Biography Of Harvey W. Ide

Harvey W. Ide was one of the men who bore a conspicuous part in the early history of that section of Kansas around Leavenworth. He arrived when Kansas was a territory, and at the height of the epoch-making struggle over the slavery question. He was long distinguished as a lawyer, for many years was judge of the district bench, and a leader possessing not only brilliant intellectual qualities but that moral stability which is the expression of a strong character. He was born in Saratoga County, New York, April 19, 1833, and fourteen years later, in 1847, his father, Rodman Ide, moved to the Territory of Wisconsin, locating on a raw tract of land near Janesville in Rock County. His father was engaged in improving and cultivating his pioneer farm in Wisconsin until his death in 1872. Rodman Ide married Elvira Herrick, whose grandfather, Thomas Herrick, aided the colonies in their struggle for independence during the Revolution. It was in the environment of a Wisconsin homestead that the late Judge Ide came to manhood. To a sound intellect and sound body he brought, largely by his own exertions, a sufficient training and wherever possible he associated himself with men and books and other influences which would elevate and strengthen his capacity. He finished his education at Milton Academy, now Milton College. At the age of seventeen he was teaching school near Rockford, Illinois, just across the state line from his home county in Wisconsin. For several years he continued teaching, and in the meantime read law. In 1856 before Judge J. R. Doolittle, who later became a United States...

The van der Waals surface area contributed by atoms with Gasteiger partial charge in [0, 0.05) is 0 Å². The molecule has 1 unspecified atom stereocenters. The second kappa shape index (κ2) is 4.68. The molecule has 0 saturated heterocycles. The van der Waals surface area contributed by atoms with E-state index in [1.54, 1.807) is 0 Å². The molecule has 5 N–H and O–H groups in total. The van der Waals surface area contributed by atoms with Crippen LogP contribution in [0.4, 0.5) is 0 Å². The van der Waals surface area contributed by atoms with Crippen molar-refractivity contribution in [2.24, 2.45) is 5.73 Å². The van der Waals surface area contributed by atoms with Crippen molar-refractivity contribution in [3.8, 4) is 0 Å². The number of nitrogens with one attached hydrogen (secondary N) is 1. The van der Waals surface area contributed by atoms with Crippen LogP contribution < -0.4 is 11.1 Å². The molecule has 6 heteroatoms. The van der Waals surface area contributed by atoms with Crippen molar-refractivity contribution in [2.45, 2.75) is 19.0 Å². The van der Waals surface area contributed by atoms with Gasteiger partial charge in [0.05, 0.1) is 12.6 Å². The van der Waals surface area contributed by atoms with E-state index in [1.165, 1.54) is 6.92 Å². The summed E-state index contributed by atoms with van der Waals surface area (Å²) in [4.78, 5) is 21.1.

Biography of Chester D. Ide

CHESTER D. IDE. – This prominent citizen and real-estate dealer of Spokane Falls, Washington, was born in Vermont in 1830. His first home in the far West was in Wisconsin, where he lived thirty years, and came to the Pacific slope in a wagon, following the line of construction of the Union Pacific, and being four and one-half months on the way. At Dayton, Washington Territory, he found work at his trade as carpenter and builder, and the next season took up a claim at Mondovi, then a wilderness, now a flourishing village. He remained four years on his farm, but, seeing the future of Spokane Falls, removed thither, interesting himself in its business and chiefly in its real estate. A few years after his arrival, he built an elegant house on a commanding site, which, however, tempted the lightning, a stroke of which ignited and consumed it. Immediately rebuilding he has now a still finer residence, one of the best structures in the city, defended, we presume by a lightning rod. He has recently been engaged in the real-estate business on a large scale, having made two additions to the city; and latest of all he has, with Mr. Coffin, bought fifty acres within the city limits, which have now been on the market seven years. He has also been building stores for the use of those who enter into business there. The pressure for business accommodation has been so great as almost to leave many without a roof. Not only in a private and business way has this gentleman been successful, but in the matter of public...